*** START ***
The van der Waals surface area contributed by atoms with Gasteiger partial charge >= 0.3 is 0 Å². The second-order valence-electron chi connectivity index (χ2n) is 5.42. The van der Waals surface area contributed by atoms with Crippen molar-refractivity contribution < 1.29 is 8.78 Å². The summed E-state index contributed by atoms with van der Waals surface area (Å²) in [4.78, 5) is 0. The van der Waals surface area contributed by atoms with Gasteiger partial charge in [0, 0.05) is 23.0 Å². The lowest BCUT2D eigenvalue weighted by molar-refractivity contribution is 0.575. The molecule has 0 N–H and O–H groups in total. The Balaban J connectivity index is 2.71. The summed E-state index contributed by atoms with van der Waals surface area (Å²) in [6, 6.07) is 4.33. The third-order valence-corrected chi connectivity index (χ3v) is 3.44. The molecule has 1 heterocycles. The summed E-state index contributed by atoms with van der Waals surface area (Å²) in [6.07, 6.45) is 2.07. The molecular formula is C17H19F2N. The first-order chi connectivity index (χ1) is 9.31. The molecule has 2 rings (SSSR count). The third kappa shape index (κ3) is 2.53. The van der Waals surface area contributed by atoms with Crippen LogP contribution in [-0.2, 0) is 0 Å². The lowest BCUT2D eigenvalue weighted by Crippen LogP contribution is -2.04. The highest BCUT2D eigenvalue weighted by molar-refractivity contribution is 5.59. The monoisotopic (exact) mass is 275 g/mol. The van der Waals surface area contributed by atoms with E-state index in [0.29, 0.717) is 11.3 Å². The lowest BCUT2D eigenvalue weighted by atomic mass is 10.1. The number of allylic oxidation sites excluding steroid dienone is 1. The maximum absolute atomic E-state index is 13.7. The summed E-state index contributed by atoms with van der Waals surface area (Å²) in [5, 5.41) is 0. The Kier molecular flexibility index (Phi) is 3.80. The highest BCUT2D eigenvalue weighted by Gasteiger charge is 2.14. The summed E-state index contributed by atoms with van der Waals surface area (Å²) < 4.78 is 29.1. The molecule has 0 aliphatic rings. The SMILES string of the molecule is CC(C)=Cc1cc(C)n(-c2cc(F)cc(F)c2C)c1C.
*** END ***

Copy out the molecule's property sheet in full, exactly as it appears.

The van der Waals surface area contributed by atoms with Gasteiger partial charge >= 0.3 is 0 Å². The second-order valence-electron chi connectivity index (χ2n) is 5.42. The van der Waals surface area contributed by atoms with Crippen molar-refractivity contribution < 1.29 is 8.78 Å². The summed E-state index contributed by atoms with van der Waals surface area (Å²) in [4.78, 5) is 0. The van der Waals surface area contributed by atoms with Gasteiger partial charge in [0, 0.05) is 23.0 Å². The lowest BCUT2D eigenvalue weighted by molar-refractivity contribution is 0.575. The molecule has 0 N–H and O–H groups in total. The Balaban J connectivity index is 2.71. The summed E-state index contributed by atoms with van der Waals surface area (Å²) in [6, 6.07) is 4.33. The third-order valence-corrected chi connectivity index (χ3v) is 3.44. The molecule has 1 heterocycles. The summed E-state index contributed by atoms with van der Waals surface area (Å²) in [6.07, 6.45) is 2.07. The molecular formula is C17H19F2N. The first-order chi connectivity index (χ1) is 9.31. The molecule has 2 rings (SSSR count). The third kappa shape index (κ3) is 2.53. The van der Waals surface area contributed by atoms with Crippen LogP contribution in [-0.2, 0) is 0 Å². The lowest BCUT2D eigenvalue weighted by Crippen LogP contribution is -2.04. The highest BCUT2D eigenvalue weighted by molar-refractivity contribution is 5.59. The monoisotopic (exact) mass is 275 g/mol. The van der Waals surface area contributed by atoms with E-state index in [0.29, 0.717) is 11.3 Å². The lowest BCUT2D eigenvalue weighted by atomic mass is 10.1. The number of allylic oxidation sites excluding steroid dienone is 1. The maximum absolute atomic E-state index is 13.7. The summed E-state index contributed by atoms with van der Waals surface area (Å²) in [5, 5.41) is 0. The Kier molecular flexibility index (Phi) is 3.80. The highest BCUT2D eigenvalue weighted by Gasteiger charge is 2.14. The summed E-state index contributed by atoms with van der Waals surface area (Å²) < 4.78 is 29.1. The molecule has 0 aliphatic rings. The SMILES string of the molecule is CC(C)=Cc1cc(C)n(-c2cc(F)cc(F)c2C)c1C.